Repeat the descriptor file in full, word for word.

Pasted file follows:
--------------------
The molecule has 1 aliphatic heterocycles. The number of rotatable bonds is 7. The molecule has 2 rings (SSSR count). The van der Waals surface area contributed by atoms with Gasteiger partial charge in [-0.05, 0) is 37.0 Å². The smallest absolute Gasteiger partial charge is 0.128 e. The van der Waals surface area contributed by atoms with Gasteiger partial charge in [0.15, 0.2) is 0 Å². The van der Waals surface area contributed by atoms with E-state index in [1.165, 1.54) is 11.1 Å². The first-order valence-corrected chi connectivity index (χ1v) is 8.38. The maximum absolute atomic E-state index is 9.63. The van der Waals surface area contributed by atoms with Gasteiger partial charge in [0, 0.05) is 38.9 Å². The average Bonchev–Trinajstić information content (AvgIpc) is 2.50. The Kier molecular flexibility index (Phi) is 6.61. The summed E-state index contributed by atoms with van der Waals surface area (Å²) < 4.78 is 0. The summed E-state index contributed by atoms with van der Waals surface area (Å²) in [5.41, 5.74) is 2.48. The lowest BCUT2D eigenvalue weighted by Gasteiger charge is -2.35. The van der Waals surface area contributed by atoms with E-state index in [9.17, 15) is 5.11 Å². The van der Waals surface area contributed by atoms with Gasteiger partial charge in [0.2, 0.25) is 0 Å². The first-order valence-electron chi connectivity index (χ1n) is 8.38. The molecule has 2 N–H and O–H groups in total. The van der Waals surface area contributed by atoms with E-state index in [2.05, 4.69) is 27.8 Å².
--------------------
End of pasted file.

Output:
The molecule has 1 aliphatic heterocycles. The number of rotatable bonds is 7. The molecule has 2 rings (SSSR count). The van der Waals surface area contributed by atoms with Gasteiger partial charge in [-0.05, 0) is 37.0 Å². The smallest absolute Gasteiger partial charge is 0.128 e. The van der Waals surface area contributed by atoms with Gasteiger partial charge in [0.15, 0.2) is 0 Å². The van der Waals surface area contributed by atoms with E-state index in [1.165, 1.54) is 11.1 Å². The first-order valence-corrected chi connectivity index (χ1v) is 8.38. The maximum absolute atomic E-state index is 9.63. The van der Waals surface area contributed by atoms with Gasteiger partial charge in [0, 0.05) is 38.9 Å². The average Bonchev–Trinajstić information content (AvgIpc) is 2.50. The Kier molecular flexibility index (Phi) is 6.61. The summed E-state index contributed by atoms with van der Waals surface area (Å²) < 4.78 is 0. The summed E-state index contributed by atoms with van der Waals surface area (Å²) in [5.41, 5.74) is 2.48. The lowest BCUT2D eigenvalue weighted by Gasteiger charge is -2.35. The van der Waals surface area contributed by atoms with E-state index in [9.17, 15) is 5.11 Å². The van der Waals surface area contributed by atoms with Gasteiger partial charge in [0.2, 0.25) is 0 Å². The first-order valence-electron chi connectivity index (χ1n) is 8.38. The molecule has 2 N–H and O–H groups in total. The van der Waals surface area contributed by atoms with E-state index in [2.05, 4.69) is 27.8 Å².